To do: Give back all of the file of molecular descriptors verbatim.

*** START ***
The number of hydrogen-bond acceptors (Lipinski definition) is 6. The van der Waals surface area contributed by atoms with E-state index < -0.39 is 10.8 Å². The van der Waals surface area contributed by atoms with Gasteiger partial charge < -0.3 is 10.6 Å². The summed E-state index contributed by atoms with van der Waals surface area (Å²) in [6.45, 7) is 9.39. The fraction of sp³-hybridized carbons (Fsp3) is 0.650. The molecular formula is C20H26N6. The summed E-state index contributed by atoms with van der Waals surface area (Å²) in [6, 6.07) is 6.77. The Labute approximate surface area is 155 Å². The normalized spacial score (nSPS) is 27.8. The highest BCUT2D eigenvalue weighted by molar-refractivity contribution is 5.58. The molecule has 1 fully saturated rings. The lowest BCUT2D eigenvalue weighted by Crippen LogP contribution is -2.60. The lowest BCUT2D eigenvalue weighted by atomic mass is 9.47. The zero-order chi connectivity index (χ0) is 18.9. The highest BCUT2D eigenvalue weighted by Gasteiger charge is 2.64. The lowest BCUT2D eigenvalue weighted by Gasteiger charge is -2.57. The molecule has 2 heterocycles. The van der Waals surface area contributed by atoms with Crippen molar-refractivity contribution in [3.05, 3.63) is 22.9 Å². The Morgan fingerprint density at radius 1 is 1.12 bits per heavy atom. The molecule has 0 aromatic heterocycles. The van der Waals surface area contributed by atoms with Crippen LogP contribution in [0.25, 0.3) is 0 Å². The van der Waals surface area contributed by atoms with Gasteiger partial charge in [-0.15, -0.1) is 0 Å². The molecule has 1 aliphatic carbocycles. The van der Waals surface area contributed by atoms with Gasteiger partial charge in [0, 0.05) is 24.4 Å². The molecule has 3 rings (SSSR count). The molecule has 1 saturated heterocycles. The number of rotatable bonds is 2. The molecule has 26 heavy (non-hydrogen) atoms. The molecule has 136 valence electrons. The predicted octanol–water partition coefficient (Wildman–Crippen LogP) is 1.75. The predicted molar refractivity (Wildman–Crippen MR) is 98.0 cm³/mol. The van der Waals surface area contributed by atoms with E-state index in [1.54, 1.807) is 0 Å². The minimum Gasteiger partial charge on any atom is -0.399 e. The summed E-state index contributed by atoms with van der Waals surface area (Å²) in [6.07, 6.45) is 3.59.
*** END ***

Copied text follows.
The number of hydrogen-bond acceptors (Lipinski definition) is 6. The van der Waals surface area contributed by atoms with E-state index < -0.39 is 10.8 Å². The van der Waals surface area contributed by atoms with Gasteiger partial charge < -0.3 is 10.6 Å². The summed E-state index contributed by atoms with van der Waals surface area (Å²) in [6.45, 7) is 9.39. The fraction of sp³-hybridized carbons (Fsp3) is 0.650. The molecular formula is C20H26N6. The summed E-state index contributed by atoms with van der Waals surface area (Å²) in [6, 6.07) is 6.77. The Labute approximate surface area is 155 Å². The normalized spacial score (nSPS) is 27.8. The highest BCUT2D eigenvalue weighted by molar-refractivity contribution is 5.58. The molecule has 1 fully saturated rings. The lowest BCUT2D eigenvalue weighted by Crippen LogP contribution is -2.60. The lowest BCUT2D eigenvalue weighted by atomic mass is 9.47. The zero-order chi connectivity index (χ0) is 18.9. The highest BCUT2D eigenvalue weighted by Gasteiger charge is 2.64. The lowest BCUT2D eigenvalue weighted by Gasteiger charge is -2.57. The molecule has 2 heterocycles. The van der Waals surface area contributed by atoms with Crippen molar-refractivity contribution in [3.05, 3.63) is 22.9 Å². The Morgan fingerprint density at radius 1 is 1.12 bits per heavy atom. The molecule has 0 aromatic heterocycles. The van der Waals surface area contributed by atoms with Crippen LogP contribution in [0.25, 0.3) is 0 Å². The van der Waals surface area contributed by atoms with Gasteiger partial charge in [-0.15, -0.1) is 0 Å². The molecule has 1 aliphatic carbocycles. The van der Waals surface area contributed by atoms with Gasteiger partial charge in [0, 0.05) is 24.4 Å². The molecule has 3 rings (SSSR count). The molecule has 1 saturated heterocycles. The number of rotatable bonds is 2. The molecule has 26 heavy (non-hydrogen) atoms. The molecule has 136 valence electrons. The predicted octanol–water partition coefficient (Wildman–Crippen LogP) is 1.75. The predicted molar refractivity (Wildman–Crippen MR) is 98.0 cm³/mol. The van der Waals surface area contributed by atoms with E-state index in [1.54, 1.807) is 0 Å². The minimum Gasteiger partial charge on any atom is -0.399 e. The summed E-state index contributed by atoms with van der Waals surface area (Å²) in [6.07, 6.45) is 3.59.